PDA

View Full Version : Fiji F11 - First time with Strobe



Reg
03-23-2009, 05:03
I've borrowed a friends D2000 Strobe to try it out with my F11.

This the first time i've used a strobe with this camera and normally I only use the camera with manaual white balance.

To start, i've left the camera on automatic with the flash on. (i'm covered the internal flash with gaffer tape so the light doesn't get through.) I've found i'm getting good results from Macro shots, but shooting fish and sharks...I'm still getting back scatter and really 'green' shots.

Any suggestion with using this strobe with a compact digital?

CompuDude
03-23-2009, 14:20
There is a limit to a strobe's range and effectiveness. Go beyond that, and you'll still have green pictures... PLUS backscatter.

Generally you'll want to pull the strobe arm to the side so as to NOT light the subject head on. Sometimes you may even want to point the strobe dead ahead so only the edge of the light hits the subject, which is centered. That's the best way to help reduce backscatter.

Generally, when using a strobe I set my white balance to cloudy.

Reg
03-28-2009, 17:45
I've been using the camera on Auto, which doesn't let me change the white balance. If i switch to manual I use my slate to calibrate the white balance. Do i still need to do this using a strobe?

Nemrod
03-28-2009, 18:15
I would not put any sort of "gaffer" tape over the camera strobe. This could very likely damage the strobe. Instead use exposed color positive (slide film) as a light shield. The exposed film lets infrared through and the Inon strobes trigger fine on infrared only.

N

Reg
04-25-2009, 17:31
Thanks for your comments. Through trial and error, things have improved. See Attached.

gee
04-25-2009, 18:00
Reg,

I was interested in seeing your improved images but your attachments are missing.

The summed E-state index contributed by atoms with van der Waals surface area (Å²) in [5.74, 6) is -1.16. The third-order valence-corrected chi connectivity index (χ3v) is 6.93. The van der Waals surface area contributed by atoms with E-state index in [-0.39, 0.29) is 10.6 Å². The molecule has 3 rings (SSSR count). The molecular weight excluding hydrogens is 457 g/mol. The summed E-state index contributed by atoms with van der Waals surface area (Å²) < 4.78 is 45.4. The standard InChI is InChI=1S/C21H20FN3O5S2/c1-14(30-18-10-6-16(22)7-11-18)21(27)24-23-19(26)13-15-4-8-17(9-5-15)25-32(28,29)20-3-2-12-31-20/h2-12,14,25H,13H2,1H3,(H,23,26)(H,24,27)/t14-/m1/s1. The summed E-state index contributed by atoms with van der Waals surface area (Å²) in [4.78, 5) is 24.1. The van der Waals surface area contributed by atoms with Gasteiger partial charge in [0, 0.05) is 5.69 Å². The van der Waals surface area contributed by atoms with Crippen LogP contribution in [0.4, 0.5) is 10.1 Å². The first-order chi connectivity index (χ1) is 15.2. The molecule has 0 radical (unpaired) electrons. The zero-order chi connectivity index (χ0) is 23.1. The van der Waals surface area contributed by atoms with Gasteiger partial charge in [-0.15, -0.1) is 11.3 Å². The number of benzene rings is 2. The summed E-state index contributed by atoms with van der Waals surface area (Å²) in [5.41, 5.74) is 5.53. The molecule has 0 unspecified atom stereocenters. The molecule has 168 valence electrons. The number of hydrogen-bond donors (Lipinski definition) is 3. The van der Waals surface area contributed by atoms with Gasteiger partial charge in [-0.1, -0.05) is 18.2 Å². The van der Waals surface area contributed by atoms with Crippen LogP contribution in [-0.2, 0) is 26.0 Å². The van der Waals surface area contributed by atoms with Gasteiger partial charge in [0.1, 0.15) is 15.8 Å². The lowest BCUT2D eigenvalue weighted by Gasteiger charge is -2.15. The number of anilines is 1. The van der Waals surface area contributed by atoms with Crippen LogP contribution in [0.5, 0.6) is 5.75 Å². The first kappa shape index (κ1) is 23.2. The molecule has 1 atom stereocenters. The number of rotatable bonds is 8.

Thanks for your comments. Through trial and error, things have improved. See Attached.

Nemrod
04-26-2009, 00:29
I've borrowed a friends D2000 Strobe to try it out with my F11.

This the first time i've used a strobe with this camera and normally I only use the camera with manaual white balance.

To start, i've left the camera on automatic with the flash on. (i'm covered the internal flash with gaffer tape so the light doesn't get through.) I've found i'm getting good results from Macro shots, but shooting fish and sharks...I'm still getting back scatter and really 'green' shots.

Any suggestion with using this strobe with a compact digital?

A wide angle Inon lens or similar will do wonders by allowing you to actually get within strobe range.

Formula:

Distance to subject = f stop / GN (strobes underwater guide number)

Example:

DTS = f4 / 20

DTS = 5 feet

You are to far away, that is why your photos are green. By not educating consumers to the reason they actually need wide angle lenses they sell a bunch of people cameras who then produce a bunch of washed out blue green photos.

N

Reg
05-09-2009, 05:02
Reg,

I was interested in seeing your improved images but your attachments are missing.
Thanks for your comments. Through trial and error, things have improved. See Attached.

Here they are. I'm finding Macro and close shots a lot easier. I've learned that getting as close as possible gives the best results. Except if its a photo weedy then you can sometimes end up cropping his tail out of the picture.

gee
05-09-2009, 10:33
Thanks for reposting. I agree, there is a big improvement in your photos. Nice sea dragon!

Reg,

I was interested in seeing your improved images but your attachments are missing.
Thanks for your comments. Through trial and error, things have improved. See Attached.

Here they are. I'm finding Macro and close shots a lot easier. I've learned that getting as close as possible gives the best results. Except if its a photo weedy then you can sometimes end up cropping his tail out of the picture.

CompuDude
05-10-2009, 00:13
Nice shots!

Two tips good for anyone shooting underwater, but perhaps particularly germane to this discussion:

1) Get close. Then get closer. Especially for things that don't swim away, you should really get as close as possible.

2) When at all possible (obviously you can't touch coral or do anything that could hurt anything living), brace your camera (or more likely, YOU) against something to be as still as possible when shooting. I try to put two elbows down where possible, or at least one fist to use as a makeshift tripod. A rock solid still camera, especially for fine macro work, really brings out the detail.

jugglematt
05-10-2009, 01:21
Yeah What Compudude said.
good rule of thumb i use , if you cant reach out and touch the subject

you cant light it . so Get closer and fill the frame with the subject .

i would tape over the flash window on the front of your housing,, insert your fibre optic cable under this tape to fire the strobe , this will help to reduce backscatter.
some nice shots

Regards
Matty